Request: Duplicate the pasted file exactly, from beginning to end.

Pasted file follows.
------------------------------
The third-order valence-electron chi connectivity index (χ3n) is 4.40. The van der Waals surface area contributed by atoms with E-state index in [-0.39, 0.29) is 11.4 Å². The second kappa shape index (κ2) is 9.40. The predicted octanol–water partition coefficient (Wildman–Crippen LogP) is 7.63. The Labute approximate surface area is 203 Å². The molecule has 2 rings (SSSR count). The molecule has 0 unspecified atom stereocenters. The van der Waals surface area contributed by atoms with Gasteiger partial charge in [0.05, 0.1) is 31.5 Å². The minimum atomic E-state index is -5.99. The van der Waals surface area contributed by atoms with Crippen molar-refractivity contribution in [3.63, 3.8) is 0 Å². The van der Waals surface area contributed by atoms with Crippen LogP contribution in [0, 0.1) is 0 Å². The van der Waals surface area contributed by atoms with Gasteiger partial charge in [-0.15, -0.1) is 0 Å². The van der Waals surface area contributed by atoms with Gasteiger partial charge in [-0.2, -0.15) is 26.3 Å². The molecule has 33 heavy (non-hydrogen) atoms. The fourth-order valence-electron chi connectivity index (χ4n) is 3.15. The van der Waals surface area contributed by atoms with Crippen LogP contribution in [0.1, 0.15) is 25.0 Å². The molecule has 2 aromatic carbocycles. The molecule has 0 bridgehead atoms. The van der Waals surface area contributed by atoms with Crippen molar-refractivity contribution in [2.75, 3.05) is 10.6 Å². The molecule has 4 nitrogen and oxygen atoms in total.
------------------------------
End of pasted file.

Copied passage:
The third-order valence-electron chi connectivity index (χ3n) is 4.40. The van der Waals surface area contributed by atoms with E-state index in [-0.39, 0.29) is 11.4 Å². The second kappa shape index (κ2) is 9.40. The predicted octanol–water partition coefficient (Wildman–Crippen LogP) is 7.63. The Labute approximate surface area is 203 Å². The molecule has 2 rings (SSSR count). The molecule has 0 unspecified atom stereocenters. The van der Waals surface area contributed by atoms with Gasteiger partial charge in [0.05, 0.1) is 31.5 Å². The minimum atomic E-state index is -5.99. The van der Waals surface area contributed by atoms with Crippen molar-refractivity contribution in [3.63, 3.8) is 0 Å². The van der Waals surface area contributed by atoms with Crippen LogP contribution in [0, 0.1) is 0 Å². The van der Waals surface area contributed by atoms with Gasteiger partial charge in [-0.15, -0.1) is 0 Å². The van der Waals surface area contributed by atoms with Gasteiger partial charge in [-0.2, -0.15) is 26.3 Å². The molecule has 33 heavy (non-hydrogen) atoms. The fourth-order valence-electron chi connectivity index (χ4n) is 3.15. The van der Waals surface area contributed by atoms with Crippen LogP contribution in [0.1, 0.15) is 25.0 Å². The molecule has 2 aromatic carbocycles. The molecule has 0 bridgehead atoms. The van der Waals surface area contributed by atoms with Crippen molar-refractivity contribution in [2.75, 3.05) is 10.6 Å². The molecule has 4 nitrogen and oxygen atoms in total.